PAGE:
We Don’t Have to Love Doris Lessing, But We Should Admire Her

After her death, critics have paid more attention to Lessing’s personality than her prose.

Sady Doyle

Doris Lessing, who famously told reporters she 'couldn't care less' about winning the Nobel Prize, died November 17 at the age of 94. (Elke Wetzig / Wikimedia Commons)

What­ev­er else British nov­el­ist Doris Less­ing will be remem­bered for, it is unde­ni­ably true that she is the source of one of the great­est lit-relat­ed YouTube clips of all time. The clip in ques­tion, which emerged in 2007, shows the then-88-year-old writer dis­em­bark­ing from a cab, gro­cery bags in hand.

Lessing’s own complexity and flexibility—though it may have occasionally looked like perversity or simple crankiness—was her best asset. She was cynical, unsentimental, and possessed of a frighteningly keen eye for dishonesty and self-delusion: a brilliant woman whose greatest talent was calling bullshit.

We’re pho­tograph­ing you,” a reporter explains off-screen. Have you heard the news?”

No,” she says, in a tone that says she doesn’t much care to hear it.

You’ve won the Nobel Prize,” the reporter says. For Literature.” 

Less­ing looks to the heav­ens, rolls her eyes with mighty dis­gust, and sets her bags down.

Oh, Christ,” she says. 

Through­out her sub­se­quent inter­views, Less­ing nev­er got any more impressed or rev­er­ent. When informed by Time that the Nobel com­mit­tee had called her the epi­cist of the female expe­ri­ence,” she respond­ed, Well, they had to say some­thing.” Jour­nal­ists asked her how she felt about win­ning the prize itself; she answered, I couldn’t care less.” For those who had skipped out on her 50-plus works, it was a harsh intro­duc­tion to a defin­ing fea­ture of Doris Lessing’s per­sona: Less­ing real­ly, gen­uine­ly, did not appear to give one sin­gle damn for pub­lic opin­ion, even when it was in her favor.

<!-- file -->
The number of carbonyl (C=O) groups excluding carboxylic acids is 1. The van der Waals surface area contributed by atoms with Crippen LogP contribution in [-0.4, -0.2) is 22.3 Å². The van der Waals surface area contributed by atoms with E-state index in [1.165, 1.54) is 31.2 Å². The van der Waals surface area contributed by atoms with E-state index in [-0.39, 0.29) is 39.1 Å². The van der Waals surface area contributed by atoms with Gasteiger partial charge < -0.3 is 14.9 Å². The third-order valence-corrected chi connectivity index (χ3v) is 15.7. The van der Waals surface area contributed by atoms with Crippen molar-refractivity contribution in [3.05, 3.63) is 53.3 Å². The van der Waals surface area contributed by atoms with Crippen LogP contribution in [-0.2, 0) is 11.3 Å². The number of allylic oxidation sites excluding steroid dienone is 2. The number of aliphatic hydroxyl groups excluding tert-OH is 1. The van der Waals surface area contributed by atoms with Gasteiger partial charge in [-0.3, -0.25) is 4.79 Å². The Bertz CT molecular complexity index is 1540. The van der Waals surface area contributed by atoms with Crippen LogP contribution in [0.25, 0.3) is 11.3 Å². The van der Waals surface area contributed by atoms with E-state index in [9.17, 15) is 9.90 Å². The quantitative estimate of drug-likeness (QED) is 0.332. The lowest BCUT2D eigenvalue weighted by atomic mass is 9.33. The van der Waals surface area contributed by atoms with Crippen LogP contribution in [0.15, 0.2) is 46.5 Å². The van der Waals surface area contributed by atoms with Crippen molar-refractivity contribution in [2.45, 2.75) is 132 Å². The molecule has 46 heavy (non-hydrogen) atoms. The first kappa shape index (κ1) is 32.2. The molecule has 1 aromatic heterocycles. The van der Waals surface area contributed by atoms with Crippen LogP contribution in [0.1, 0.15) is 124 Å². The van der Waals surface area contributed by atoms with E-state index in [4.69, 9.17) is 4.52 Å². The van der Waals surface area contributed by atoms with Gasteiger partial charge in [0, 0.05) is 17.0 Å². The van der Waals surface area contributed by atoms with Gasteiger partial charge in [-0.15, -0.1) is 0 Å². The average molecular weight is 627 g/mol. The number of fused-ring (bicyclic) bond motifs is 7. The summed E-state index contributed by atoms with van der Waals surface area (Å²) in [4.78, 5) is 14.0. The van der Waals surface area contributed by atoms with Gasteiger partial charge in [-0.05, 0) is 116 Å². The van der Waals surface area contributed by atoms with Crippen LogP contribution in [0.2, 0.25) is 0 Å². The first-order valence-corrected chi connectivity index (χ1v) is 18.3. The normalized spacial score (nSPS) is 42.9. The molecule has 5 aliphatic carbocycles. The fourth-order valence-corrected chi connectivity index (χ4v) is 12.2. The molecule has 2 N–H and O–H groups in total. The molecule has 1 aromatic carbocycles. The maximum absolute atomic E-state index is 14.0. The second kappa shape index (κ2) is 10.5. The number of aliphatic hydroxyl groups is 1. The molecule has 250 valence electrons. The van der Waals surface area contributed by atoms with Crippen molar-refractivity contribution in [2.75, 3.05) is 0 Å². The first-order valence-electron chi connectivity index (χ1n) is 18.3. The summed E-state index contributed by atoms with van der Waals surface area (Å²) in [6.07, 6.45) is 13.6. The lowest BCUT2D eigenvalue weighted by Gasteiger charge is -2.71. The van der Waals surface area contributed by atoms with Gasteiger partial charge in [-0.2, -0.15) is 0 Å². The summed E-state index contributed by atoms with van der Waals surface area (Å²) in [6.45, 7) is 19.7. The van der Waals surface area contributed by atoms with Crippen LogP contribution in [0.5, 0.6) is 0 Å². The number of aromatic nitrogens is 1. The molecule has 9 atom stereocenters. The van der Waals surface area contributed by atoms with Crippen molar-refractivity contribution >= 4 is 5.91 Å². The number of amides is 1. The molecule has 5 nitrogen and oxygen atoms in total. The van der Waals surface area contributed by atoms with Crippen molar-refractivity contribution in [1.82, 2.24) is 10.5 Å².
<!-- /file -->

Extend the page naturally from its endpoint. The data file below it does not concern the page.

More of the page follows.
It prob­a­bly came in handy: Peo­ple fre­quent­ly dis­liked her. Joan Did­ion, in a stun­ning­ly con­de­scend­ing review, once declared that she does not want to write well’ … Mrs. Less­ing writes exclu­sive­ly in the ser­vice of imme­di­ate cos­mic reform.” Harold Bloom, mean­while, accused her of a cru­sade against male human beings.” Fol­low­ing her death on Novem­ber 17, she’s been sub­ject­ed to the sort of harsh scruti­ny that it’s hard to imag­ine a male author of her rank receiv­ing. The obit­u­ary in the New York Times, for exam­ple, went into detail about her var­i­ous infi­deli­ties, and remarked, with chilly cen­so­ri­ous­ness, that seek­ing what she con­sid­ered a free life, [Less­ing] aban­doned two young chil­dren.” (In fact, as Less­ing said in 1997, she had to leave her first mar­riage because it was severe­ly endan­ger­ing her men­tal health, and she was on good terms with those chil­dren.) The obit­u­ary goes on to quote exten­sive­ly from the crit­i­cism of J.M. Coet­zee and Michiko Kaku­tani; fol­low­ing Lessing’s 1994 auto­bi­og­ra­phy, Kaku­tani called Less­ing self-absorbed and heed­less,” and Coet­zee appar­ent­ly thought it depress­ing” that she would dare to per­son­al­ly delve into the sub­ject of her fam­i­ly at all.